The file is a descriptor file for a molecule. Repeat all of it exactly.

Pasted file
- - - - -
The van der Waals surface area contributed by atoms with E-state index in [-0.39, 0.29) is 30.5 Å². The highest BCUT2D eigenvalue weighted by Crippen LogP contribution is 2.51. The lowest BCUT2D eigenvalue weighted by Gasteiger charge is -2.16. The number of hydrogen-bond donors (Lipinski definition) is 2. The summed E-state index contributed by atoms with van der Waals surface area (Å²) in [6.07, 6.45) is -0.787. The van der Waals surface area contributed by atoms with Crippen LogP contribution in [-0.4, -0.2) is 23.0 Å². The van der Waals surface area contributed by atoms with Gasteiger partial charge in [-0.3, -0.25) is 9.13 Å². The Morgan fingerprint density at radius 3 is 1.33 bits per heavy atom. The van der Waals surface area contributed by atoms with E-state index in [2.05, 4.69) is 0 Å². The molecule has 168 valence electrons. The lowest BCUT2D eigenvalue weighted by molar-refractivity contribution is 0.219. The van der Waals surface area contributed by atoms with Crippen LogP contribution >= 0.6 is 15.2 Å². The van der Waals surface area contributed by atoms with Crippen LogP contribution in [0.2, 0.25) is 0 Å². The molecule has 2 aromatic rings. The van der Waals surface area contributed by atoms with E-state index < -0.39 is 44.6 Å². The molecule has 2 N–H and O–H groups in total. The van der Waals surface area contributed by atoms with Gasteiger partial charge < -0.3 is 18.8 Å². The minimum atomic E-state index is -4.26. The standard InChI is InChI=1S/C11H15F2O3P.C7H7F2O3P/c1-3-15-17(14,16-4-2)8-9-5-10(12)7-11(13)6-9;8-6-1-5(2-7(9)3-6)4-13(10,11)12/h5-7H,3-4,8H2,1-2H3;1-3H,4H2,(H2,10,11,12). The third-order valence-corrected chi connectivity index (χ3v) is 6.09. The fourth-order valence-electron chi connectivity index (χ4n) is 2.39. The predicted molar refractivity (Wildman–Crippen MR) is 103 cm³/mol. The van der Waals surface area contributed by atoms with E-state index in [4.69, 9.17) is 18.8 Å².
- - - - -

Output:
The van der Waals surface area contributed by atoms with E-state index in [-0.39, 0.29) is 30.5 Å². The highest BCUT2D eigenvalue weighted by Crippen LogP contribution is 2.51. The lowest BCUT2D eigenvalue weighted by Gasteiger charge is -2.16. The number of hydrogen-bond donors (Lipinski definition) is 2. The summed E-state index contributed by atoms with van der Waals surface area (Å²) in [6.07, 6.45) is -0.787. The van der Waals surface area contributed by atoms with Crippen LogP contribution in [-0.4, -0.2) is 23.0 Å². The van der Waals surface area contributed by atoms with Gasteiger partial charge in [-0.3, -0.25) is 9.13 Å². The Morgan fingerprint density at radius 3 is 1.33 bits per heavy atom. The van der Waals surface area contributed by atoms with E-state index in [2.05, 4.69) is 0 Å². The molecule has 168 valence electrons. The lowest BCUT2D eigenvalue weighted by molar-refractivity contribution is 0.219. The van der Waals surface area contributed by atoms with Crippen LogP contribution >= 0.6 is 15.2 Å². The van der Waals surface area contributed by atoms with Crippen LogP contribution in [0.2, 0.25) is 0 Å². The molecule has 2 aromatic rings. The van der Waals surface area contributed by atoms with E-state index < -0.39 is 44.6 Å². The molecule has 2 N–H and O–H groups in total. The van der Waals surface area contributed by atoms with Gasteiger partial charge < -0.3 is 18.8 Å². The minimum atomic E-state index is -4.26. The standard InChI is InChI=1S/C11H15F2O3P.C7H7F2O3P/c1-3-15-17(14,16-4-2)8-9-5-10(12)7-11(13)6-9;8-6-1-5(2-7(9)3-6)4-13(10,11)12/h5-7H,3-4,8H2,1-2H3;1-3H,4H2,(H2,10,11,12). The third-order valence-corrected chi connectivity index (χ3v) is 6.09. The fourth-order valence-electron chi connectivity index (χ4n) is 2.39. The predicted molar refractivity (Wildman–Crippen MR) is 103 cm³/mol. The van der Waals surface area contributed by atoms with E-state index in [4.69, 9.17) is 18.8 Å².